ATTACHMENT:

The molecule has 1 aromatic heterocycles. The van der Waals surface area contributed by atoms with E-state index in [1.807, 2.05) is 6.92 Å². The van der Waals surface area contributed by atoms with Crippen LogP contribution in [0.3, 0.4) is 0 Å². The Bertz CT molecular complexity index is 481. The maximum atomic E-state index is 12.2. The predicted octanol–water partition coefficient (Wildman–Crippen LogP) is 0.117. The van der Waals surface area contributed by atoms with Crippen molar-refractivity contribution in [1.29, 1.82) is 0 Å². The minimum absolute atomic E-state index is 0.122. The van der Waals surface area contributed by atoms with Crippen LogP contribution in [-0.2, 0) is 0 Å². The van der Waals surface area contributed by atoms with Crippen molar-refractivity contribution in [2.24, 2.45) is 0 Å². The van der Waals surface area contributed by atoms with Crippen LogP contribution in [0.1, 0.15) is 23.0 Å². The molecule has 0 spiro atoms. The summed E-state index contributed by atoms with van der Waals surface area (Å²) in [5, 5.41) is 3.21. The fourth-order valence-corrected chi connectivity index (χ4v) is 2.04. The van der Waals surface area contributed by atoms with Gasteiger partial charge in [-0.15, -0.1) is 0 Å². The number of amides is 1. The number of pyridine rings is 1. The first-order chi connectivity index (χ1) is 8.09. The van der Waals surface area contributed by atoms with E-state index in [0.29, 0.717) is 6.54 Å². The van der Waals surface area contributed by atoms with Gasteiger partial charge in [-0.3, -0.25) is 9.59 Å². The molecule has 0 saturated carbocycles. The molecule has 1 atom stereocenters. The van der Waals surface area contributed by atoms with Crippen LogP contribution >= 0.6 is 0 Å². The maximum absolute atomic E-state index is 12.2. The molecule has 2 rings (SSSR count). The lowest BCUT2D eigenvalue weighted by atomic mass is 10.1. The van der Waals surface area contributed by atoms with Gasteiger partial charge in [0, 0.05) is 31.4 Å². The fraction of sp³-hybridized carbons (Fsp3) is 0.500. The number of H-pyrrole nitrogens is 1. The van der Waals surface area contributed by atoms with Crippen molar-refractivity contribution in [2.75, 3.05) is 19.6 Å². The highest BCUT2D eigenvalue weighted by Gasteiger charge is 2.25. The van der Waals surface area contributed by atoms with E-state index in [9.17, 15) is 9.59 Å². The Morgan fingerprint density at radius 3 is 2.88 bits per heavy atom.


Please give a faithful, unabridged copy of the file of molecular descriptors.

The molecule has 1 aromatic heterocycles. The van der Waals surface area contributed by atoms with E-state index in [1.807, 2.05) is 6.92 Å². The van der Waals surface area contributed by atoms with Crippen LogP contribution in [0.3, 0.4) is 0 Å². The Bertz CT molecular complexity index is 481. The maximum atomic E-state index is 12.2. The predicted octanol–water partition coefficient (Wildman–Crippen LogP) is 0.117. The van der Waals surface area contributed by atoms with Crippen molar-refractivity contribution in [1.29, 1.82) is 0 Å². The minimum absolute atomic E-state index is 0.122. The van der Waals surface area contributed by atoms with Crippen LogP contribution in [-0.2, 0) is 0 Å². The van der Waals surface area contributed by atoms with Crippen molar-refractivity contribution in [2.24, 2.45) is 0 Å². The van der Waals surface area contributed by atoms with Crippen LogP contribution in [0.1, 0.15) is 23.0 Å². The molecule has 0 spiro atoms. The summed E-state index contributed by atoms with van der Waals surface area (Å²) in [5, 5.41) is 3.21. The fourth-order valence-corrected chi connectivity index (χ4v) is 2.04. The van der Waals surface area contributed by atoms with Gasteiger partial charge in [-0.15, -0.1) is 0 Å². The number of amides is 1. The number of pyridine rings is 1. The first-order chi connectivity index (χ1) is 8.09. The van der Waals surface area contributed by atoms with E-state index in [0.29, 0.717) is 6.54 Å². The van der Waals surface area contributed by atoms with Gasteiger partial charge in [-0.3, -0.25) is 9.59 Å². The molecule has 0 saturated carbocycles. The molecule has 1 atom stereocenters. The van der Waals surface area contributed by atoms with Crippen LogP contribution >= 0.6 is 0 Å². The maximum absolute atomic E-state index is 12.2. The molecule has 2 rings (SSSR count). The lowest BCUT2D eigenvalue weighted by atomic mass is 10.1. The van der Waals surface area contributed by atoms with Gasteiger partial charge in [0, 0.05) is 31.4 Å². The fraction of sp³-hybridized carbons (Fsp3) is 0.500. The number of H-pyrrole nitrogens is 1. The van der Waals surface area contributed by atoms with Crippen molar-refractivity contribution in [2.75, 3.05) is 19.6 Å². The highest BCUT2D eigenvalue weighted by Gasteiger charge is 2.25. The van der Waals surface area contributed by atoms with E-state index in [9.17, 15) is 9.59 Å². The Morgan fingerprint density at radius 3 is 2.88 bits per heavy atom.